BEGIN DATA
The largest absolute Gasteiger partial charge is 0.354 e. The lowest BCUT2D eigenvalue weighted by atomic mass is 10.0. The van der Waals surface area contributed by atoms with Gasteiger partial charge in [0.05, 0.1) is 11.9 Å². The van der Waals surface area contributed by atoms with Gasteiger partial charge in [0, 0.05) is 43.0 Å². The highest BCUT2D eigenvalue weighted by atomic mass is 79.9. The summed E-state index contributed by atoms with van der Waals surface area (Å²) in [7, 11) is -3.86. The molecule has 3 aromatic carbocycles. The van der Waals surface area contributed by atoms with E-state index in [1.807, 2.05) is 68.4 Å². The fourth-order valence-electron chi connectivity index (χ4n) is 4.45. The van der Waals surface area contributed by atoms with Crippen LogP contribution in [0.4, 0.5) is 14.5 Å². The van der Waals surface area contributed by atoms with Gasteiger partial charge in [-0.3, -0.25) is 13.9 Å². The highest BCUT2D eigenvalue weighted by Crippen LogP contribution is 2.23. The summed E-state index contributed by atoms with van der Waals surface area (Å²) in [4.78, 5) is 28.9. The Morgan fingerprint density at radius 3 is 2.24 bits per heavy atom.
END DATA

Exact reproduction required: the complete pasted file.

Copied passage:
The largest absolute Gasteiger partial charge is 0.354 e. The lowest BCUT2D eigenvalue weighted by atomic mass is 10.0. The van der Waals surface area contributed by atoms with Gasteiger partial charge in [0.05, 0.1) is 11.9 Å². The van der Waals surface area contributed by atoms with Gasteiger partial charge in [0, 0.05) is 43.0 Å². The highest BCUT2D eigenvalue weighted by atomic mass is 79.9. The summed E-state index contributed by atoms with van der Waals surface area (Å²) in [7, 11) is -3.86. The molecule has 3 aromatic carbocycles. The van der Waals surface area contributed by atoms with E-state index in [1.807, 2.05) is 68.4 Å². The fourth-order valence-electron chi connectivity index (χ4n) is 4.45. The van der Waals surface area contributed by atoms with Crippen LogP contribution in [0.4, 0.5) is 14.5 Å². The van der Waals surface area contributed by atoms with Gasteiger partial charge in [-0.3, -0.25) is 13.9 Å². The highest BCUT2D eigenvalue weighted by Crippen LogP contribution is 2.23. The summed E-state index contributed by atoms with van der Waals surface area (Å²) in [4.78, 5) is 28.9. The Morgan fingerprint density at radius 3 is 2.24 bits per heavy atom.